First published in 1909, The Harvard Classics is an anthology consisting of 51 volumes of classic works from world literature. Compiled and edited by Harvard University President, Charles W. Eliot, the goal of the publications was simple: provide a liberal education based on the number of books able to fit across a five-foot shelf (that he felt should be read from for 15 minutes per day). If you are feeling up to the challenge, no shelf space is required anymore. The Harvard Classics are available as a free download from Open Culture to be read on your eReader or tablet.
Eliot’s intention wasn’t to create a compilation of the best literature (though clearly the works chosen are of the highest calibre), but to create a kind of portable university. Reviewing the editor’s introduction to the Harvard Classics, gives true perspective on the significance of the project:
“My purpose in selecting- The Harvard Classics was to provide the literary materials from which a careful and persistent reader might gain a fair view of the progress of man observing , recording, inventing, and imagining from the earliest historical times to the close of the nineteenth century. Within the limits of fifty volumes, containing about 22,000 pages, I was to provide the means of obtaining such a knowledge of ancient and modern literature as seems essential to the twentieth century idea of a cultivated man. The best acquisition of a cultivated man is a liberal frame of mind or way of thinking; but there must be added to that possession acquaintance with the prodigious store of recorded discoveries, experiences, and reflections which humanity in its intermittent and irregular progress from barbarism to civilization has acquired and laid up. From that store I proposed to make such a selection as any intellectually ambitious American family might use to advantage, even if their early opportunities of education had been scanty.”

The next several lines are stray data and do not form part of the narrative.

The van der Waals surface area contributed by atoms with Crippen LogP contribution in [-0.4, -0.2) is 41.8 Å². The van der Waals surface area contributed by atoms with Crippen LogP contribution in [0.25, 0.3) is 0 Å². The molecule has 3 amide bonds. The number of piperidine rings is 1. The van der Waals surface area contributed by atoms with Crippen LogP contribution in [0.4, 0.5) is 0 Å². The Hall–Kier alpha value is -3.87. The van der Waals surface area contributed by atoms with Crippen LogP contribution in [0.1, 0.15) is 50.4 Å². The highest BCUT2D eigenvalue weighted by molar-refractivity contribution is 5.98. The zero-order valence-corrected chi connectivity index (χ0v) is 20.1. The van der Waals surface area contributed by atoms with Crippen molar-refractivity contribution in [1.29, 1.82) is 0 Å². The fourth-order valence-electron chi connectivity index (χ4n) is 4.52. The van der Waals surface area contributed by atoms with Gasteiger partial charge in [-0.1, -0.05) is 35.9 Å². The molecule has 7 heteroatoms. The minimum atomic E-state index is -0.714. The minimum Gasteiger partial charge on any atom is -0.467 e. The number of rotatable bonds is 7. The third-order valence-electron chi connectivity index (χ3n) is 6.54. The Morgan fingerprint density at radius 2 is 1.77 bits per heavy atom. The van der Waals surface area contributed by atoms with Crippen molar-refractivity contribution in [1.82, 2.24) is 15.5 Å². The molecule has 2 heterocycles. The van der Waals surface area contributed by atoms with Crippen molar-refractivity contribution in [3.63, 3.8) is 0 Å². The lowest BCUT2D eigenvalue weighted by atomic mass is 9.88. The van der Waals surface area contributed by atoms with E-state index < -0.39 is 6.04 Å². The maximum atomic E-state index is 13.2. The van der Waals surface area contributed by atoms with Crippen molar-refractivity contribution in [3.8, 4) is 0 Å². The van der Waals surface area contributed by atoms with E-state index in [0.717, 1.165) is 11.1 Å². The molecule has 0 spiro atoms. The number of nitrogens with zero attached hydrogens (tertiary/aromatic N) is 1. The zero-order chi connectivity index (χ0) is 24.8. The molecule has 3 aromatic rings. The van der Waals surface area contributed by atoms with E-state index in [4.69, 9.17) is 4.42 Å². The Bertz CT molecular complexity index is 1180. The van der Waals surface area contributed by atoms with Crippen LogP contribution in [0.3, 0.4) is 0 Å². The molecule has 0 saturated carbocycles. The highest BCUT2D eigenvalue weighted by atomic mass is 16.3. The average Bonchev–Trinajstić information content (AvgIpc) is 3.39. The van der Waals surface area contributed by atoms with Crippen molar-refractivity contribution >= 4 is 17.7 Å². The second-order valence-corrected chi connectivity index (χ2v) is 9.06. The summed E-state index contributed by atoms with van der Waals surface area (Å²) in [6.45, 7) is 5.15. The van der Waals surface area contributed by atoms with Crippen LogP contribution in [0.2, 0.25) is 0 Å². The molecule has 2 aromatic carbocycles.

This purpose is reinforced by reviewing the themes covered by the volumes, including: English poetry, sacred writings, Elizabethan drama, voyages and travels, chronicle and romance, literary and philosophical essays, continental drama, folklore and fable, and many more.
While some modern readers would argue that the collection is no longer complete, Eliot’s primary goal is still achieved by The Harvard Classics serving aptly as a jumping off point for education and discussion; imagine what his joy would be, knowing they can all be held in the palms of our hands.